This was getting too familiar to me. Since I wanted to keep the conversation on an upbeat note, I reminded him that everyone has a choice. Quickly doing a mental inventory of my arsenal of feel-good stories, I chose to tell him about the People Power Revolution.
I said, “Look at the Philippines. We had a president who was not serving the interest of the people. We took to the streets. Without any blood being shed, we were able to get him out and replace him with a new President”.
Just to drive home the point, I added, “And we did this not once but twice”.
It took a while for Aaron to digest this story. In the meantime, “‘Your Man in Zambia is in da haus” went like a banner ad thru my head.
I was too early with my self-congratulations.
Aaron spoke up again. He said he was amazed that something like that could happen. But he said he was almost certain that this was not possible in his country “Why not?", I asked almost peevishly. I always hate it when people don’t get the point of my feel-good stories.
Even in the fading afternoon light, I could see the effort in his face and expression to articulate his thoughts clearly to me. He said – the politicians would mess it all up. Even if the people currently running the government would be booted out, there would be too much in-fighting and self-interests from among those wanting to replace them. They will all make similar promises and then the leaders might change but the problems of the country would remain the same. He ended by saying that someday, he hopes that politics and government in Zambia could be like what it is in the Philippines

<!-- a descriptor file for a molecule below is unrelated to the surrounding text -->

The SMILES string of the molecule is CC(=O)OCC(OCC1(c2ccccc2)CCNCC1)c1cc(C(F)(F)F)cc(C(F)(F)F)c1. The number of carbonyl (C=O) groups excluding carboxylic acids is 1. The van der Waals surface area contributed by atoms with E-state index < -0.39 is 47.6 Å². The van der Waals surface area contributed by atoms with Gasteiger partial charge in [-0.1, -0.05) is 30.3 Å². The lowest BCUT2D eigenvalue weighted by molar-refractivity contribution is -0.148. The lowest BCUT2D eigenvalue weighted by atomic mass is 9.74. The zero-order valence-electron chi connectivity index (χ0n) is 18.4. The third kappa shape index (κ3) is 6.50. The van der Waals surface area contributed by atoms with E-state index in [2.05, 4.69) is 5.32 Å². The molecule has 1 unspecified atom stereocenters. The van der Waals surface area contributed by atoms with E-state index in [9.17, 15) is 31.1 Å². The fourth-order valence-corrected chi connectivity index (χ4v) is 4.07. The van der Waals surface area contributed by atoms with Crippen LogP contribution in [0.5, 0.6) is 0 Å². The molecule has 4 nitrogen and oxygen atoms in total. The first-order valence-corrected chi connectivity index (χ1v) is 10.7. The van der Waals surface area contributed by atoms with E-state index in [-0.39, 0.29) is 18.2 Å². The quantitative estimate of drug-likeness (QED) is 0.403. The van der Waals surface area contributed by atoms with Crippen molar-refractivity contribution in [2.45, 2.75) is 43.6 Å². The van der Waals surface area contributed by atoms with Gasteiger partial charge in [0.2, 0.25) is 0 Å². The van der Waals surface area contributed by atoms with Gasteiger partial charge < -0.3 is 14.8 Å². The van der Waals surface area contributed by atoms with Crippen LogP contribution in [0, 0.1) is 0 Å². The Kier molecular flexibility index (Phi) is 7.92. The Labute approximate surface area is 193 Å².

He looked at me as if to check whether I could understand this – I, who in his thoughts, come from a country so much more advanced and ahead In progress and good governance.
I could have continued the conversation. I could have told him how far-off from reality his ideal was. I could have…
But when all a man has is a dream, why take that away from him? So, I kept my mouth shut, took a deep breath and recalled this line from A Tale of Two Cities, one of my favorite stories: “It is a far better thing that I will do than I have ever done; it t is a far better place where I will go than I have ever been”
And that, my friends is, how I decided to break the promise I made to myself on my first day here at the Drive-Inn Guest House.
I bought us a couple of beers.